July 13, 2021

Summary

The University of Nairobi faces a major restructuring to counter falling enrollment and a financial crisis

More by James Kang'aru

University of Nairobi – Fee Hikes and Major Restructuring to Tackle Financial Crisis and Falling Enrolment

University of Nairobi – Fee Hikes and Major Restructuring to Tackle Financial Crisis and Falling Enrolment

The University of Nairobi (UoN), Kenya’s leading public university, has more than doubled fees for postgraduate courses and parallel degrees are it struggles to deal a cash flow problems and the related problem of falling student enrolment that has a decline from 98,715 in 2016 to 62,963 in 2020, reflecting a drop of 36.2 percent or 35,752 students*.

Meanwhile a major restructuring programme is being instituted to cut costs and streamline the UON’s governance structure.

Fees Increased

Fees for liberal arts Master’s courses have been increased to more than Sh600,000 for a two-year programme, up from an average Sh275,000, an increase of 118 percent.

Degree courses such as commerce, economics and law have also been increased to around Sh1 million for the four years, an increase of up to 70 percent.

The new fee rates will apply to new students joining the university from this month.
The UoN is hoping the review will increase revenues from fees which have fallen in recent years leading to a Sh1.4 billion deficit in the year to June 2018.

Major Restructuring

At the same time the UoN is undertaking a major restructuring programme to help the institution cut the costs, merging many functions and creating new posts, effectively replacing almost 50 years of leadership and governance structure at the university.

As part of the UoN’s great shake up it has scrapped five Deputy Vice Chancellors offices (DVC Finance, DVC Human Resource, DVC Students Affairs, DVC Academic Affairs and DVC Research and Innovation), to be replaced with two new positions of Associate Vice Chancellor.

Colleges to be Scrapped

There is also to be a full overhaul in 24 colleges with the varsity’s management collapsing faculty functions from 35 to 11 and removing eight colleges. The colleges to be scrapped are Humanity and Social Science College, Education and External studies, Biological and Physical science, Architectural and Engineering, Health Science and Agricultural and Veterinary colleges.

All the positions of the eight principals and their deputies across six colleges have been terminated with their duties and roles given over to the new four positions of Executive and Associate Deans.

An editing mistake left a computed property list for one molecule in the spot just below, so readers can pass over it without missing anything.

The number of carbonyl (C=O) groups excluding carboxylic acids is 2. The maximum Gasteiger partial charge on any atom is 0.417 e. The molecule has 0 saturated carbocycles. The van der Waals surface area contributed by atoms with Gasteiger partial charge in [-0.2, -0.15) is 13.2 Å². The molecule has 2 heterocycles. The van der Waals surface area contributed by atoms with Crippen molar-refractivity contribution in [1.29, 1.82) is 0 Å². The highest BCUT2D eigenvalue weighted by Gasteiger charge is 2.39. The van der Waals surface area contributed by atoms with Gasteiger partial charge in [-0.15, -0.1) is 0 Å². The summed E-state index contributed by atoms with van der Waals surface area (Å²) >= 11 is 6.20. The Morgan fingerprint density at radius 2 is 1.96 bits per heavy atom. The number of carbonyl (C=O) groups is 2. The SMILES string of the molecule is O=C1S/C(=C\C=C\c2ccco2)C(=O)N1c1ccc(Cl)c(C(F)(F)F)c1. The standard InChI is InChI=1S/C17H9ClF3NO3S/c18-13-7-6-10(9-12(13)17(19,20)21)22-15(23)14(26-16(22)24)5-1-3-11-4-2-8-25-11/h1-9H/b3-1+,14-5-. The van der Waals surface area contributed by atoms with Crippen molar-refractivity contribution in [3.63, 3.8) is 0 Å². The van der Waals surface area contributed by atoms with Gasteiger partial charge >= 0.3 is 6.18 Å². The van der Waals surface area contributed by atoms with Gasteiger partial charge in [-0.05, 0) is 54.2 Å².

Only 14 research institutes, including Kenya AIDS Vaccination Institute (KAVI) – Institute of Clinical Research, Wangari Mathai Institute and Institute of Development Studies, have been retained.

The UON is facing a cash flow challenge following the reduced government funding and decline in the number of self-sponsored students. These factors have made it hard for the varsity to fulfill its obligations such as payroll, pension, taxes, insurance premiums for the staff.

Currently the UON is having Ksh 34 Billion as unremitted statutory deductions and the institution council does not want the situation to spiral out of hand further.

Job Losses to Hit Academic and Non-Teaching Staff

As much as there is no definite statement from UoN as to how the restructuring will affect the college and faculties employees, the reports from the varsity officials have been categorical that the University does not have money to pay staff and those not employed under the new structure will lose their jobs for both academic and non-teaching staff.

Current staff for the UoN stands at 4,000 employees with 1,500 in academic fields and 2,500 as non-teaching staffs.

It is hoped that the structural and governance reforms will address bureaucracy in decision making at the institution therefore resulting to effectiveness in the service delivery. Having a hierarchy that can bring quick decision making is one element being sort for.

The restructuring will help the varsity in saving costs incurred on payrolls. This will help manage the costs and have a greater financial discipline.

By abolishing all unnecessary layers of reporting will also enhance accountability and put resources to good use. This will remove duplication of power and redundancy.

*Data from the Kenya National Bureau of Statistics (KNBS)

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